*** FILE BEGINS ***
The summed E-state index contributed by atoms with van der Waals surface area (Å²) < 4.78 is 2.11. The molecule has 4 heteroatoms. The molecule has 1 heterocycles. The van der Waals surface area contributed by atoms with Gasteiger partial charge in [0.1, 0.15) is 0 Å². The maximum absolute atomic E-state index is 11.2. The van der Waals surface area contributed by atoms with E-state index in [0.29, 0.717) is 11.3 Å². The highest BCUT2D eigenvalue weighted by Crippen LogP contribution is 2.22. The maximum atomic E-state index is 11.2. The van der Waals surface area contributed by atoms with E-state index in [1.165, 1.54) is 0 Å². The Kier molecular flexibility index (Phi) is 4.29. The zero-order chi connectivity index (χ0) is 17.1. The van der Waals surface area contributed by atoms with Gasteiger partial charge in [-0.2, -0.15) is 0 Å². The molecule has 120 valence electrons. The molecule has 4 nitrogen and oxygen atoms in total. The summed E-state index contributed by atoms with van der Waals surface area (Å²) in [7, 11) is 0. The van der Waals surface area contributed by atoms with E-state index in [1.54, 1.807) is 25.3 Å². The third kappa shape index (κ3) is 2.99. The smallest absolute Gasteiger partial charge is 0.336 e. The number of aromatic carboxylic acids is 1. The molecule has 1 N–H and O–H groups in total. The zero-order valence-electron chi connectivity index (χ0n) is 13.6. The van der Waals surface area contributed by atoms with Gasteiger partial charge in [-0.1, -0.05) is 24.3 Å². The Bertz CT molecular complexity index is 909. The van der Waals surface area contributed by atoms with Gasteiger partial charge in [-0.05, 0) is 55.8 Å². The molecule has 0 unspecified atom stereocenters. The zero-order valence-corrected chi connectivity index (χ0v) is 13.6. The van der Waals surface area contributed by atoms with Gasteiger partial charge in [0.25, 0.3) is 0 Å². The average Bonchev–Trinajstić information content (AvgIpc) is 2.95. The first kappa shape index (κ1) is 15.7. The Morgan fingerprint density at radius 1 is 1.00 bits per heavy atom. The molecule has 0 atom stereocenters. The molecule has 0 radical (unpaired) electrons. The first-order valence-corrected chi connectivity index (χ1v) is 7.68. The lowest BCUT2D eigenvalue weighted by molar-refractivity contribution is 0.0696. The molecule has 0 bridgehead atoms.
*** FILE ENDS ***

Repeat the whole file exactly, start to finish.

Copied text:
The summed E-state index contributed by atoms with van der Waals surface area (Å²) < 4.78 is 2.11. The molecule has 4 heteroatoms. The molecule has 1 heterocycles. The van der Waals surface area contributed by atoms with Gasteiger partial charge in [0.1, 0.15) is 0 Å². The maximum absolute atomic E-state index is 11.2. The van der Waals surface area contributed by atoms with E-state index in [0.29, 0.717) is 11.3 Å². The highest BCUT2D eigenvalue weighted by Crippen LogP contribution is 2.22. The maximum atomic E-state index is 11.2. The van der Waals surface area contributed by atoms with E-state index in [1.165, 1.54) is 0 Å². The Kier molecular flexibility index (Phi) is 4.29. The zero-order chi connectivity index (χ0) is 17.1. The van der Waals surface area contributed by atoms with Gasteiger partial charge in [-0.2, -0.15) is 0 Å². The molecule has 120 valence electrons. The molecule has 4 nitrogen and oxygen atoms in total. The summed E-state index contributed by atoms with van der Waals surface area (Å²) in [7, 11) is 0. The van der Waals surface area contributed by atoms with E-state index in [1.54, 1.807) is 25.3 Å². The third kappa shape index (κ3) is 2.99. The smallest absolute Gasteiger partial charge is 0.336 e. The number of aromatic carboxylic acids is 1. The molecule has 1 N–H and O–H groups in total. The zero-order valence-electron chi connectivity index (χ0n) is 13.6. The van der Waals surface area contributed by atoms with Gasteiger partial charge in [-0.1, -0.05) is 24.3 Å². The Bertz CT molecular complexity index is 909. The van der Waals surface area contributed by atoms with Gasteiger partial charge in [-0.05, 0) is 55.8 Å². The molecule has 0 unspecified atom stereocenters. The zero-order valence-corrected chi connectivity index (χ0v) is 13.6. The van der Waals surface area contributed by atoms with Gasteiger partial charge in [0.25, 0.3) is 0 Å². The average Bonchev–Trinajstić information content (AvgIpc) is 2.95. The first kappa shape index (κ1) is 15.7. The Morgan fingerprint density at radius 1 is 1.00 bits per heavy atom. The molecule has 0 atom stereocenters. The molecule has 0 radical (unpaired) electrons. The first-order valence-corrected chi connectivity index (χ1v) is 7.68. The lowest BCUT2D eigenvalue weighted by molar-refractivity contribution is 0.0696. The molecule has 0 bridgehead atoms.